Spring Time: 5 Questions on Offense

Spring football is fast approaching and ScarletReport.com is here to preview all of the action heading to Piscataway. Today, we look at the top questions to be answered on the offensive side of the ball.

The Rutgers offense showed signs of shining in the spotlight in 2012, but eventually struggled in a three-game losing streak to end the season. Heading into the spring, ScarletReport.com is here to break down five questions that will be a focus during the upcoming practices.

5.) What happens on special teams? – This fits into offense and defense, but there are a lot of unanswered questions when it comes to special teams and the field position game. Who punts this spring before Nick Marsh arrives in training camp? What happens at punt returner with Mason Robinson gone? Is Kyle Federico healthy? Special teams made impact plays but also shot Rutgers in the foot at times last year with poor field position and costly mistakes.

Pre-spring answer -- Anthony DiPaula is still an option at punter and could even compete with Marsh for kickoffs and punter time. Federico is the favorite to beat out Nick Borgese in terms of field goals, but his hip injury needs to be fully healed. Without Robinson returning punts, look for Miles Shuler and Quron Pratt to get early looks.

4.) Will anyone push Nova?Gary Nova was far ahead as the starting quarterback by the time training camp rolled around last year and he did not get a hard push after coach Kyle Flood named him starter. Flood stuck by Nova through an inconsistent (though statistically strong) season and named him the starter for spring.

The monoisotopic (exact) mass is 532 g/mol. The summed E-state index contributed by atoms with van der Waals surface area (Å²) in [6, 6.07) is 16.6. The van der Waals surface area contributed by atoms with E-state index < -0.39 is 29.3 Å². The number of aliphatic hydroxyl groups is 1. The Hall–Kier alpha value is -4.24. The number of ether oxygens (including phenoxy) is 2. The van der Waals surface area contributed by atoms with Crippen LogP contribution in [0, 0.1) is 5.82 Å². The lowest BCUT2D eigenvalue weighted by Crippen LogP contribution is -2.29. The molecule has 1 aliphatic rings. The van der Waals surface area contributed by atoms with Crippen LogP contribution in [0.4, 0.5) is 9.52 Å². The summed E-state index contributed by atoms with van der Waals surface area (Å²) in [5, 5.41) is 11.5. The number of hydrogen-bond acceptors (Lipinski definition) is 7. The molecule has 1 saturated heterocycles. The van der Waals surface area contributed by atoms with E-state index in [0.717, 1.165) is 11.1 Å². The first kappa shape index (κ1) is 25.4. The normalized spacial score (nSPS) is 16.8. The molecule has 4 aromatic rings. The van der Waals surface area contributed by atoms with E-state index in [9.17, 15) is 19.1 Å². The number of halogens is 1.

Senior Chas Dodd has the experience of a starting quarterback and Blake Rankin now has a year in the program to adjust to the college game. Spring is a great time for second- and third-team quarterbacks to work with top receivers and the spring scrimmages will be an interesting opportunity to see if anyone can truly push Nova at the position. Spring is also big in the development of Mike Bimonte and Chris Laviano.

Pre-spring answer -- No. Flood is big on a "one quarterback" offense and Nova was consistently the best option as a sophomore. Unless there is an unexpected regression or injury on Nova's part, don't look for changes at the position.

3.) Who becomes right tackle? -- R.J. Dill was a homerun as a fifth-year transfer experience and did more than hold a spot on the line. But as Dill moves on with NFL aspirations, right tackle is yet again a top concern for a growing offensive line.

Flood and position coach Damian Wroblewski have a lot of options to try out in the spring and must use the 15 practices to try out multiple guys with the other four starters relatively solidified. Sophomore Keith Lumpkin is vastly improved from his high school days and youngsters Chris Muller and Ryan Brodie both grew quickly on the scout team as true freshmen. Right guards Andre Civil and Taj Alexander both having experience at tackle and left tackle Kaleb Johnson was a freshman All-American on the other side.